This week’s headline story: Latest NSA Revelations
More documents leaked by Edward Snowden describe a $79.7 million NSA research program titled “Penetrating Hard Targets.” A good portion of that money is going towards developing a quantum computer capable of breaking nearly every kind of encryption used to protect banking, medical, business and government records around the world.
A German magazine has exposed a secret division of the NSA known as Tailored Access Operations, or TAO – an elite team of hackers specializing in stealing data from the toughest of targets. The report, based on NSA documents leaked by Edward Snowden, describes how TAO operatives intercept computer deliveries to install spyware, hack computers by exploiting hardware vulnerabilities, and even monitor Microsoft’s internal reporting system to spy on their targets.
Meanwhile a federal judge has upheld the NSA’s practice of collecting telephone data stating that it does not violate the Constitution. U.S. District Court Judge William H. Pauley justified the collection of “metadata” as a necessary response to terrorism.
- NSA seeks to build quantum computer that could crack most types of encryption [Washington Post]
- Report details work of elite NSA hackers [Philly.com]
- NSA Reported Intercepting PC Shipments To Install Spyware [NewsFactor]
- Federal judge upholds NSA’s vast telephone data collection [Los Angeles Times]
and elsewhere in Tech News.
- Listen to Pandora, and It Listens Back [NYTimes]
The popular music streaming service Pandora is beginning to target its advertising based on a listener’s taste in music. The company is mining each listener’s song choices to determine what products that listener is likely to be interested in buying. “It’s becoming quite apparent to us that the world of playing the perfect music to people and the world of playing perfect advertising to them are strikingly similar,” says Eric Bieschke, Pandora’s chief scientist.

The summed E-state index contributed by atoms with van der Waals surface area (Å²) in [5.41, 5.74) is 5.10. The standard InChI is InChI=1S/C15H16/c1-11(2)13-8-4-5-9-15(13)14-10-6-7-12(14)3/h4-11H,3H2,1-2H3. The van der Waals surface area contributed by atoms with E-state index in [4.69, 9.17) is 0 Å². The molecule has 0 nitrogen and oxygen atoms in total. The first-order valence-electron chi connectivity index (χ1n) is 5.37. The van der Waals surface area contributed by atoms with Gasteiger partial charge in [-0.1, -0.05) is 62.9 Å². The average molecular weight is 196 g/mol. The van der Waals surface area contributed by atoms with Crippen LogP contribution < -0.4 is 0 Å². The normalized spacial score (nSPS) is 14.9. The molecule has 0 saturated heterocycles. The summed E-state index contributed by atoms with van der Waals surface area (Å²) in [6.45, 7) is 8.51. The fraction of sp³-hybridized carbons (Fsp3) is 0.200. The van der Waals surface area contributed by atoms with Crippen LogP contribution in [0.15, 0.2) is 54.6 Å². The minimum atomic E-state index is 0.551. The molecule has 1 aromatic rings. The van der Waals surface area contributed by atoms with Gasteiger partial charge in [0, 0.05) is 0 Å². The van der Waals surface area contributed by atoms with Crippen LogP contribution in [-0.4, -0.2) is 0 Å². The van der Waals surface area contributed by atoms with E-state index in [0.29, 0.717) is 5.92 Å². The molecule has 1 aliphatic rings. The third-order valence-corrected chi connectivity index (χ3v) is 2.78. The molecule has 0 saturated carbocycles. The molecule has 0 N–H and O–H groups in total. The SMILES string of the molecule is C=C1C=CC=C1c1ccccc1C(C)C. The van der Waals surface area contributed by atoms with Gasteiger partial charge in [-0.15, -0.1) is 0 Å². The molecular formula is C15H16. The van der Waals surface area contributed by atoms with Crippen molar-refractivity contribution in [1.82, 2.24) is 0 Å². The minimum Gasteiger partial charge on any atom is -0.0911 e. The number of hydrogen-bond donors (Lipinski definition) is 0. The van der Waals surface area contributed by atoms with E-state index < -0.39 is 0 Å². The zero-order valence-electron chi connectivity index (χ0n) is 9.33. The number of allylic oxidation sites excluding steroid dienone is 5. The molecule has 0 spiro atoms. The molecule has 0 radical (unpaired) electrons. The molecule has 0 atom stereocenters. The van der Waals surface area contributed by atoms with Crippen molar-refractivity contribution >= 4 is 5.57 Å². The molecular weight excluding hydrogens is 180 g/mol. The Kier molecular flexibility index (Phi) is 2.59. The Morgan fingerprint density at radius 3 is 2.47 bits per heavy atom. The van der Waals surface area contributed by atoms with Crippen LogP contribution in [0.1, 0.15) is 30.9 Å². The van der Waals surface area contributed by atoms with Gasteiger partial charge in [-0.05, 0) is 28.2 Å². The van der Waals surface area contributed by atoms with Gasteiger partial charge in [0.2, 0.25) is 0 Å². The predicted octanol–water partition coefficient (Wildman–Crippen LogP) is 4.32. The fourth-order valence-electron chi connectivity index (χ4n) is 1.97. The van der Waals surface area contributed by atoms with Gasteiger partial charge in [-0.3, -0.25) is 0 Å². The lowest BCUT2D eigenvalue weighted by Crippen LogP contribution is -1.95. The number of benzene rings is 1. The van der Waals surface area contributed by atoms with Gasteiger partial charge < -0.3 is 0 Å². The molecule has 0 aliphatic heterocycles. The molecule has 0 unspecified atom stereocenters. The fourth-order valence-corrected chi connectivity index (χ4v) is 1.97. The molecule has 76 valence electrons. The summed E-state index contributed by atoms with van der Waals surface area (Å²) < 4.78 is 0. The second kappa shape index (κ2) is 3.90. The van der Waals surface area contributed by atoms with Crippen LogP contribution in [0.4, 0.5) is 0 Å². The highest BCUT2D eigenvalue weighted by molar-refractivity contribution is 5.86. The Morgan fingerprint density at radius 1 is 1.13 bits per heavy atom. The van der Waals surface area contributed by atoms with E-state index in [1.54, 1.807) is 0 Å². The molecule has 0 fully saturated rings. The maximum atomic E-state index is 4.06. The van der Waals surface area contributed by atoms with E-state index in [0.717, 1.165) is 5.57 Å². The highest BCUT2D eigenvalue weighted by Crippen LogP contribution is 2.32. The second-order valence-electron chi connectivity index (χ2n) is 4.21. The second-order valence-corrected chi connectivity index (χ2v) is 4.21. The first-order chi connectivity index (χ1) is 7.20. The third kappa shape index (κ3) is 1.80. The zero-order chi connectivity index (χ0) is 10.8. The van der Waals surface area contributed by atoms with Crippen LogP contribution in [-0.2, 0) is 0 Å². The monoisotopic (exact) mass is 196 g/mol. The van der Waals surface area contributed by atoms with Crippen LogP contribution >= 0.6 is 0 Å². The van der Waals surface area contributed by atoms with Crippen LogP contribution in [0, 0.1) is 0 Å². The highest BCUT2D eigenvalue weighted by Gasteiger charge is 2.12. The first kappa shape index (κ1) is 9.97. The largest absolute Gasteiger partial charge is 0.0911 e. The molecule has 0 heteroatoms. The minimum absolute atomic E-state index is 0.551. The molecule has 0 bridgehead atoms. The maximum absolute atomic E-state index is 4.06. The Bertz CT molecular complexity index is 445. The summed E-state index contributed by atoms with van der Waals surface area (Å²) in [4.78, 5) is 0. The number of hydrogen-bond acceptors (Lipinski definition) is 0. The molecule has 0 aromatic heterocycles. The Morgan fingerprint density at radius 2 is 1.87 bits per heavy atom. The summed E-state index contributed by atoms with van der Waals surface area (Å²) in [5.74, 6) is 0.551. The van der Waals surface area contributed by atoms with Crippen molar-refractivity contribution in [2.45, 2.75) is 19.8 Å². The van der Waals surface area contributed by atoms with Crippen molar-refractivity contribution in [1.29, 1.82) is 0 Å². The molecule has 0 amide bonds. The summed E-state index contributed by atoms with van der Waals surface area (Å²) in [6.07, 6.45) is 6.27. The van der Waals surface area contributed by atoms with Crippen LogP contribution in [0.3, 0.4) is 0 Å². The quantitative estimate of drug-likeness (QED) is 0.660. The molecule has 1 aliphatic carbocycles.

- Your next job, next year, may be self-employment [Computerworld]
If you work or plan to work in the tech industry it is getting more likely that you will be working from home. The independent IT workforce is growing at the rate of about 7% per year. About 18% of all IT workers today are self-employed.
and in Information Security news this week..
and in Tech Industry news…
- In-Car Infotainment: The Next Google-Apple Battleground [NewsFactor]
Some analysts believe that the next battle ground for the tech industry will be the automobile. The Wall Street Journal has reported that Google and Audi AG are planning to announce a joint effort to develop in-car entertainment and information systems that are based on the Android operating system. Apple and Microsoft are involved in similar efforts and have a head start.
- Google Chromebooks Gain in U.S. B2B Market [NewsFactor]
Google Chromebooks have gained a significant share of the notebook market, especially in the business market. 9.6 percent of businesses today are choosing Chromebooks for their employees. This is up from just 0.2 percent a year ago.
- Could Class Action Suit Ruin Facebook? [NewsFactor]
Two Facebook users have filed suit against Facebook claiming that their private messages are being read. “Contrary to its representation, ‘private’ Facebook messages are systematically intercepted by the company in an effort to learn the contents of the users’ communications,” according to the suit, which was filed in California district court. The two are seeking a class action suit that would fetch as much as $10,000 for everyone of the estimated 166 million Facebook users who have sent or received private messages in the past two years.
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